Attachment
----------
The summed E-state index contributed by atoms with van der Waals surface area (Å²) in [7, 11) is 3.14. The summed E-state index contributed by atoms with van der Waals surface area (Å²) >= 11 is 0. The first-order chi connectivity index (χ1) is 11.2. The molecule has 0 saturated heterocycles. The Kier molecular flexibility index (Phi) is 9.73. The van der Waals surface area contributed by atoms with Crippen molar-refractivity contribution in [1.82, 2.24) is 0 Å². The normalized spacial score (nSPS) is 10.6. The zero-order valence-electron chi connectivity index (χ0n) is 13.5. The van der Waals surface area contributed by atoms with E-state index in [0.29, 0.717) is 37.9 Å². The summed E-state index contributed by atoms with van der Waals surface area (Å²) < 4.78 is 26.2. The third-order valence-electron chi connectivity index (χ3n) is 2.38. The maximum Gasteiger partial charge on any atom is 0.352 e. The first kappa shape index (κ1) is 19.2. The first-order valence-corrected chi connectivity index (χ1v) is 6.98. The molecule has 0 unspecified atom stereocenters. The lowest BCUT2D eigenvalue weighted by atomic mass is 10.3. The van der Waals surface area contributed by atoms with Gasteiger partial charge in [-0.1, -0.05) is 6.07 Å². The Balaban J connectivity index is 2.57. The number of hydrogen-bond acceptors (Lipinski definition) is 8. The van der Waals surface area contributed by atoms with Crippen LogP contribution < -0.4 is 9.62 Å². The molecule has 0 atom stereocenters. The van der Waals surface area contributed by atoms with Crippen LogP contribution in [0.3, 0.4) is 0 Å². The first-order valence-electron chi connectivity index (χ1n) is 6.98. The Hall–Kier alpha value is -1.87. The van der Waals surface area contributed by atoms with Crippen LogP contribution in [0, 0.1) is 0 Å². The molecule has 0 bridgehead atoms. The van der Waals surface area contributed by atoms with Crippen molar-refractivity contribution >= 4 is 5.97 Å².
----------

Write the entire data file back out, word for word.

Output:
The summed E-state index contributed by atoms with van der Waals surface area (Å²) in [7, 11) is 3.14. The summed E-state index contributed by atoms with van der Waals surface area (Å²) >= 11 is 0. The first-order chi connectivity index (χ1) is 11.2. The molecule has 0 saturated heterocycles. The Kier molecular flexibility index (Phi) is 9.73. The van der Waals surface area contributed by atoms with Crippen molar-refractivity contribution in [1.82, 2.24) is 0 Å². The normalized spacial score (nSPS) is 10.6. The zero-order valence-electron chi connectivity index (χ0n) is 13.5. The van der Waals surface area contributed by atoms with E-state index in [0.29, 0.717) is 37.9 Å². The summed E-state index contributed by atoms with van der Waals surface area (Å²) < 4.78 is 26.2. The third-order valence-electron chi connectivity index (χ3n) is 2.38. The maximum Gasteiger partial charge on any atom is 0.352 e. The first kappa shape index (κ1) is 19.2. The first-order valence-corrected chi connectivity index (χ1v) is 6.98. The molecule has 0 unspecified atom stereocenters. The lowest BCUT2D eigenvalue weighted by atomic mass is 10.3. The van der Waals surface area contributed by atoms with Gasteiger partial charge in [-0.1, -0.05) is 6.07 Å². The Balaban J connectivity index is 2.57. The number of hydrogen-bond acceptors (Lipinski definition) is 8. The van der Waals surface area contributed by atoms with Crippen LogP contribution < -0.4 is 9.62 Å². The molecule has 0 atom stereocenters. The van der Waals surface area contributed by atoms with Crippen LogP contribution in [0.3, 0.4) is 0 Å². The first-order valence-electron chi connectivity index (χ1n) is 6.98. The Hall–Kier alpha value is -1.87. The van der Waals surface area contributed by atoms with Crippen LogP contribution in [0, 0.1) is 0 Å². The molecule has 0 bridgehead atoms. The van der Waals surface area contributed by atoms with Crippen molar-refractivity contribution >= 4 is 5.97 Å².